Toronto Film Society presented Mystery of the Wax Museum (1933) on Monday, July 30, 2018 in a double bill with Bluebeard as part of the Season 71 Summer Series, Programme 4.
Production Company: Warner Bros. Producers: Henry Blanke, Hal B. Wallis. Director: Michael Curtiz. Screenplay: Don Mullaly, Carl Erickson, based on a story by Charles S. Beldon. Cinematography (Technicolor): Ray Rennahan. Art Director: Anton Grot. Film Editor: George Amy. Gowns: Orry-Kelly. Release Date: February 18, 1933.
Cast: Lionel Atwill (Ivan Igor), Fay Wray (Charlotte Duncan), Glenda Farrell (Florence Dempsey), Frank McHugh (Jim, Editor), Allen Vincent (Ralph Burton), Gavin Gordon (George Winton), Edwin Maxwell (Joe Worth), Holmes Herbert (Dr. Rasmussen), Arthur Edmund Carewe (Sparrow, Professor Darcy).
There have been written comparisons of The Mystery of the Wax Museum with both films Mad Love and Doctor X. Since we saw Mad Love only two weeks ago, we’ll be able to see the similarities and differences between tonight’s film when we compare it in our minds so it might be more interesting to look at the two films made in the pre-Code era. Mystery is a similar story to Doctor X made by the same director, Michael Curtiz, featuring the same two main actors, Lionel Atwill and Fay Wray, along with one of the character actors, Arthur Edmund Carewe. Both were shot in two-strip Technicolor by the same cinematographer, Ray Rennahan, George Amy was film editor, and art direction was created by Anton Grot for both films. The major difference in the casting is the gender switch with Glenda Farrell taking over Lee Tracy’s role as a reporter.
The most curious of all casting is Warner stock player Frank McHugh who only appears in scenes with Glenda Farrell. Regardless, McHugh’s presence is a double-edged sword. He definitely adds to the film’s comedy and believability, while seeming somehow at odds with the more stylized theatrics of Messrs. Atwill and Carewe.
Special mention should be made of Arthur Edmund Carewe’s Prof. D’Arcy in the film, one of the gamiest and most pointed interpretation of a drug addict on film. Drawn to some extent from Luis Alberni’s addict in the 1931 The Mad Genius also directed by Curtiz, he even shot a drug-taking scene in an identical manner as he did in this earlier film.
The remake, 1953s House of Wax is more widely seen, and starred audiences favourite horror master, Vincent Price.
Sourced from A Critical Guide to Horror Film Series by Ken Hanke (1991)
Introduction by Caren Feldman
Mystery of the Wax Museum was produced by Warner Brothers. to capitalize on the fad for horror films at that time, ranging from the now-legendary Universal franchise of horror films to low-budget, independent productions like White Zombie (1932). This particular film reunited the team of director Michael Curtiz, photographer Ray Rennahan, art director Anton Grot, lead actor Lionel Atwill, leading lady Fay Wray, and supporting actor Arthur Edmund Carewe, who had all contributed to the success of Doctor X, the year before. An important addition to the formula was the comic performance of Glenda Farrell, who plays the cynical, fast-talking reporter—a character that she would revisit in the Warner Brothers’ popular Torchy Blaine series of the late-1930s.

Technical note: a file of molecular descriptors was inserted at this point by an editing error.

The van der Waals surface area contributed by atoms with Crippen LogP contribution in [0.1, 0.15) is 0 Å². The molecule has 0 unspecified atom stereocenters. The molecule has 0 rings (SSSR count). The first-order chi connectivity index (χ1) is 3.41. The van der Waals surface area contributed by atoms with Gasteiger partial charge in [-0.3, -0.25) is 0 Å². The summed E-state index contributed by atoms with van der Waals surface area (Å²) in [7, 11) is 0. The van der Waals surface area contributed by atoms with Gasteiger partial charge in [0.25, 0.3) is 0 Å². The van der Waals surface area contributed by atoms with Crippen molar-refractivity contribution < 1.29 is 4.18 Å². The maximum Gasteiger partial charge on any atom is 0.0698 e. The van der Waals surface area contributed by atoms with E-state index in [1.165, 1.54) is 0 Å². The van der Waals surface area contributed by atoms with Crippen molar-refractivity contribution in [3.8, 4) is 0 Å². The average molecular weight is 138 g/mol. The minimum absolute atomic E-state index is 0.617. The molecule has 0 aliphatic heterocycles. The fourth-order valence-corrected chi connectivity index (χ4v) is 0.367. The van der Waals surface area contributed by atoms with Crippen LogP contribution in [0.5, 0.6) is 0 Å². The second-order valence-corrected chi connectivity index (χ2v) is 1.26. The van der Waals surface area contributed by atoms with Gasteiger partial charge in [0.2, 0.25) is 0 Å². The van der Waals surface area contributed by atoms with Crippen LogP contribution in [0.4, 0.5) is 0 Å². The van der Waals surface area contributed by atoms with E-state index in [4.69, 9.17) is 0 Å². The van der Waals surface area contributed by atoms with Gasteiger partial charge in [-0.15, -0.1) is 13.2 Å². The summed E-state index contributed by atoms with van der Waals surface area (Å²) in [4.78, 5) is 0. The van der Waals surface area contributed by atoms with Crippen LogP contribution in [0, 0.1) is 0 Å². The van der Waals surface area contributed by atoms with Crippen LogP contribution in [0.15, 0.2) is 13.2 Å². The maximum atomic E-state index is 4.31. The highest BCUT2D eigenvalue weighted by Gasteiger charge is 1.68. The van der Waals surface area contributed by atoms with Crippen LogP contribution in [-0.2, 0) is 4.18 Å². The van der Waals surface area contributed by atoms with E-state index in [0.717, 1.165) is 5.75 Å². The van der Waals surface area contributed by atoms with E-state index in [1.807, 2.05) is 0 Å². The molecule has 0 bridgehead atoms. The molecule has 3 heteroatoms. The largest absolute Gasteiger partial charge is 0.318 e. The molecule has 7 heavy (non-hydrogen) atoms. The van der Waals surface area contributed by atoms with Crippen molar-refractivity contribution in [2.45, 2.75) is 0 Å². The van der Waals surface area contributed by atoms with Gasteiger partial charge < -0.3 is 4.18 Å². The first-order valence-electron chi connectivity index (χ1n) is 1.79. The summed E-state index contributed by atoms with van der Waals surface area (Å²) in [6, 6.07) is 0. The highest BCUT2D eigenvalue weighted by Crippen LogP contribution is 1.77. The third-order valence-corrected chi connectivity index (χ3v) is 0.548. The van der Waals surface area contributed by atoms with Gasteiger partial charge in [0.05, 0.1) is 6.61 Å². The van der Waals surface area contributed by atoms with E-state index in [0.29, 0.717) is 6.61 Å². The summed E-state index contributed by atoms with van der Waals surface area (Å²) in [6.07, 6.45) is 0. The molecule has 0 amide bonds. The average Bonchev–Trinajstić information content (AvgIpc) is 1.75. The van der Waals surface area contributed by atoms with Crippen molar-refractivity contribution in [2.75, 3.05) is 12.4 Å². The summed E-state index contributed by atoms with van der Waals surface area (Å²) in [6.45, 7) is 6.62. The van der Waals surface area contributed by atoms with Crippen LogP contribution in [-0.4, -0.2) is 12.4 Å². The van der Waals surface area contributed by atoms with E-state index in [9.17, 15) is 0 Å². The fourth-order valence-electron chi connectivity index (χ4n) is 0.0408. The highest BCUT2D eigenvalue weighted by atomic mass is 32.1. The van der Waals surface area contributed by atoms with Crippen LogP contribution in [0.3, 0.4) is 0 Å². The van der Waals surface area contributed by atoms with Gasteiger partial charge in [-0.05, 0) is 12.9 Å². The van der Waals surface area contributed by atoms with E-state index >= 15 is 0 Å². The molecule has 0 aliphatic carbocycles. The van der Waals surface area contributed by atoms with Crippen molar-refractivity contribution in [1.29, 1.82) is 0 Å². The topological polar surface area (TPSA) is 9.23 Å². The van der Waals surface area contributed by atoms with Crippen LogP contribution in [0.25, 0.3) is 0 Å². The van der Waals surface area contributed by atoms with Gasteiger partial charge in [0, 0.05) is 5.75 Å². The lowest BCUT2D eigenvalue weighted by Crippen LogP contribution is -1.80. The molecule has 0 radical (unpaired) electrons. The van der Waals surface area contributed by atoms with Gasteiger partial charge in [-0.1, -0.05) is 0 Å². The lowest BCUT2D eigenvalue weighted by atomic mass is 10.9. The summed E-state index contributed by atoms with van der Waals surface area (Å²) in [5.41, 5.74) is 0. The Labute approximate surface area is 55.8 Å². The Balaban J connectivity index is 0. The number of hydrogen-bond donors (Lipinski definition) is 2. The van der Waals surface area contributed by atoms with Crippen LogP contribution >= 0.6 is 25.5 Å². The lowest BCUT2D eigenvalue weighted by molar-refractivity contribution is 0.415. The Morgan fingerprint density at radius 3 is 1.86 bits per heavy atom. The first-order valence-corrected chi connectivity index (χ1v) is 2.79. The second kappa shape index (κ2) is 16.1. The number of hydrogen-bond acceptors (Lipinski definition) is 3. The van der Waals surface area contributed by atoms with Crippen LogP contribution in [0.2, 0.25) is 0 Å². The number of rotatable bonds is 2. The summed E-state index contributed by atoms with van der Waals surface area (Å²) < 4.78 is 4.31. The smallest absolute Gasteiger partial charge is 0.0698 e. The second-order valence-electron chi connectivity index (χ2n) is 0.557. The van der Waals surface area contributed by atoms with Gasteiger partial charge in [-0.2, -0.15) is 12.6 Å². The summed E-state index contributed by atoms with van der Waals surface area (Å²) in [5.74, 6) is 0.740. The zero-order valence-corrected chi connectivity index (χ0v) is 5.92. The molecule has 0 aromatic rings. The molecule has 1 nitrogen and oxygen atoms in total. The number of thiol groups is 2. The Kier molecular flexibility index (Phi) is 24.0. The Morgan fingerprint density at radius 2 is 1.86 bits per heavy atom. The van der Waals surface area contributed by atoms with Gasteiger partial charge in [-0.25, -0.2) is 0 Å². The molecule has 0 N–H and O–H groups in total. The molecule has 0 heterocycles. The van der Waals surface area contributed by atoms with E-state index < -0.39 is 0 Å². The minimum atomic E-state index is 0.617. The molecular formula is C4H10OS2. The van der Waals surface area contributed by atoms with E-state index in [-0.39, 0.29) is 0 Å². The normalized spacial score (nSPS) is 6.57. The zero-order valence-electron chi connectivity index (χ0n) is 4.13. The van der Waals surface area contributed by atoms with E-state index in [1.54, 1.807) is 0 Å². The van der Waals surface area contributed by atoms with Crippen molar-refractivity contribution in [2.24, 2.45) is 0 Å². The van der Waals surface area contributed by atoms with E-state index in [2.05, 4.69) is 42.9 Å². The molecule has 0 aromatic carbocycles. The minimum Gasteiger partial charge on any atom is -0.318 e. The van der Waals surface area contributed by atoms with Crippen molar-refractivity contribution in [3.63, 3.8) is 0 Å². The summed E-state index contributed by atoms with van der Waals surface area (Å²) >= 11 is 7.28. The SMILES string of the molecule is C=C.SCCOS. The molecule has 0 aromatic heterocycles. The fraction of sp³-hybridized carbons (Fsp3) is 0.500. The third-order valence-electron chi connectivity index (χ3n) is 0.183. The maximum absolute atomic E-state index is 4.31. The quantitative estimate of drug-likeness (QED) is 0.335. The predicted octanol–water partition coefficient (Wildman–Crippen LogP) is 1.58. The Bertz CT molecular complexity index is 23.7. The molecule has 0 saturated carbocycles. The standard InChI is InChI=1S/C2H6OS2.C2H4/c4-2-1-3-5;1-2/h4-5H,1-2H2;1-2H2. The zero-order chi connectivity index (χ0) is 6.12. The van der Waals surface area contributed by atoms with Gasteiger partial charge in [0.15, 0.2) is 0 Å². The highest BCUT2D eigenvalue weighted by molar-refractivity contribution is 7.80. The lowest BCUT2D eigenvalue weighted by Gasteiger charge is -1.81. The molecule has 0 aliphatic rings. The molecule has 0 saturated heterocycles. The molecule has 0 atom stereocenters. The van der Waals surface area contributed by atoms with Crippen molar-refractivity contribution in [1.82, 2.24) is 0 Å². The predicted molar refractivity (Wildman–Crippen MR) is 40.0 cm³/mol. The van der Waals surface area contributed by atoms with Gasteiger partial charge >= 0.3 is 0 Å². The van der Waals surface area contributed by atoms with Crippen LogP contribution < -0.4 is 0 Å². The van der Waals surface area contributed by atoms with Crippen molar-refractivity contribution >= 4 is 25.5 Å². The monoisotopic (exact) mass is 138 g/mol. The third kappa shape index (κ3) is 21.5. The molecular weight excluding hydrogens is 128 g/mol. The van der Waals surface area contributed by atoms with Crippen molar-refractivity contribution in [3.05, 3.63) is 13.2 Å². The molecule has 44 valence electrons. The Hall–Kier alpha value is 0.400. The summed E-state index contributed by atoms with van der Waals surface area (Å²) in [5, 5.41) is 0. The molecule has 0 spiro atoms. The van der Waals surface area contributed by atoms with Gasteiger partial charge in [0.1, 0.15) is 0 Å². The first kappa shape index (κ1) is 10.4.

Produced in the fall of 1932 and released in February of 1933, Mystery of the Wax Museum was the last picture to be shot in the Technicolor, two-colour process, and it represents one of the most effective uses of it, in terms of visual design. The direction by Michael Curtiz; the lighting by master cinematographer Ray Rennahan; and the frequently abstract set designs by Anton Grot, combined with the restricted tonalities inherent to the colour process, create an eerie atmosphere reminiscent of German expressionism. Although it is often referred as “two-strip Technicolor”, the actual photographic process, which was developed in 1920, used a single black-and-white negative. The film camera recorded two adjacent frames simultaneously on a single strip of film, one frame filtered to capture the green colour record and the other filtered to capture the red. The process required extremely bright lights, resulting in hot temperatures on the set and even eye damage to many actors during that period. In Mystery of the Wax Museum, the heat necessitated the use of real people in place of wax sculptures, since the wax would have melted. If you look closely, you can occasionally spot very slight eye movements in the actors posing as the statues.
The squeamish critic Mordaunt Hall, of The New York Times, found Mystery of the Wax Museum to be “too ghastly for comfort.” He wrote, “It is all very well in its way to have a mad scientist performing operations in well-told stories, but when a melodrama depends upon the glimpses of covered bodies in a morgue and the stealing of some of them by an insane modeler in wax, it is going too far.” He did, however, praise the comic relief offered by Glenda Farrell and Frank McHugh as the reporter and her newspaper editor. The reviewer for Variety wrote that, “makeups are the last word in gruesomeness,” but complained that it had a “loose and unconvincing story,” adding: “Loose ends never quite jell but it’s one of those artificial things whose sole retrospection will inspire an uncomfortable feeling of the physically misshapen and little else. But it doesn’t bore and should go well with the B-grade houses and nabes.”
The film was considered lost for many years until a print was found in Jack Warner’s private vault. While no masterpiece compared to the best Universal horror films, Mystery of the Wax Museum remains briskly entertaining and, above all, striking to look at.
Notes by Peter Poles